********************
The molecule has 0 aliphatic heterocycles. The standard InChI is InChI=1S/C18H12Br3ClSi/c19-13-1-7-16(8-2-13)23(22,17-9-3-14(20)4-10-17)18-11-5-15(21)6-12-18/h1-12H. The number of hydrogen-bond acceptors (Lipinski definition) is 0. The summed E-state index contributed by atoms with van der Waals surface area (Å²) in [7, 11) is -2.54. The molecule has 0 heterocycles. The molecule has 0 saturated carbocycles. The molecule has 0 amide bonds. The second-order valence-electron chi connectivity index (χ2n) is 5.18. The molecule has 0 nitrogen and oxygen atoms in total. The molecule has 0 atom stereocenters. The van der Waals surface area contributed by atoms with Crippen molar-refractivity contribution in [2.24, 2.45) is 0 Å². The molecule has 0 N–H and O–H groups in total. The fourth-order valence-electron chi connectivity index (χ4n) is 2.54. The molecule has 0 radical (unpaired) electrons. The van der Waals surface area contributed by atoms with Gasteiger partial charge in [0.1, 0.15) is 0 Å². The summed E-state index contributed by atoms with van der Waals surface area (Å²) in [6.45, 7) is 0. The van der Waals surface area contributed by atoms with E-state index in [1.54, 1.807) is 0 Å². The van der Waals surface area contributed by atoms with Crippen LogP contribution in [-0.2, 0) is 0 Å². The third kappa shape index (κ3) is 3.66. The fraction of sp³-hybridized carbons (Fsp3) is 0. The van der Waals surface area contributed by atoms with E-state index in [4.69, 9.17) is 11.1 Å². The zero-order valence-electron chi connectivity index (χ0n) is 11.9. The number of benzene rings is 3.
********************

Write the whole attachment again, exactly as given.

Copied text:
The molecule has 0 aliphatic heterocycles. The standard InChI is InChI=1S/C18H12Br3ClSi/c19-13-1-7-16(8-2-13)23(22,17-9-3-14(20)4-10-17)18-11-5-15(21)6-12-18/h1-12H. The number of hydrogen-bond acceptors (Lipinski definition) is 0. The summed E-state index contributed by atoms with van der Waals surface area (Å²) in [7, 11) is -2.54. The molecule has 0 heterocycles. The molecule has 0 saturated carbocycles. The molecule has 0 amide bonds. The second-order valence-electron chi connectivity index (χ2n) is 5.18. The molecule has 0 nitrogen and oxygen atoms in total. The molecule has 0 atom stereocenters. The van der Waals surface area contributed by atoms with Crippen molar-refractivity contribution in [2.24, 2.45) is 0 Å². The molecule has 0 N–H and O–H groups in total. The fourth-order valence-electron chi connectivity index (χ4n) is 2.54. The molecule has 0 radical (unpaired) electrons. The van der Waals surface area contributed by atoms with Gasteiger partial charge in [0.1, 0.15) is 0 Å². The summed E-state index contributed by atoms with van der Waals surface area (Å²) in [6.45, 7) is 0. The van der Waals surface area contributed by atoms with E-state index in [1.54, 1.807) is 0 Å². The van der Waals surface area contributed by atoms with Crippen LogP contribution in [-0.2, 0) is 0 Å². The third kappa shape index (κ3) is 3.66. The fraction of sp³-hybridized carbons (Fsp3) is 0. The van der Waals surface area contributed by atoms with E-state index in [4.69, 9.17) is 11.1 Å². The zero-order valence-electron chi connectivity index (χ0n) is 11.9. The number of benzene rings is 3.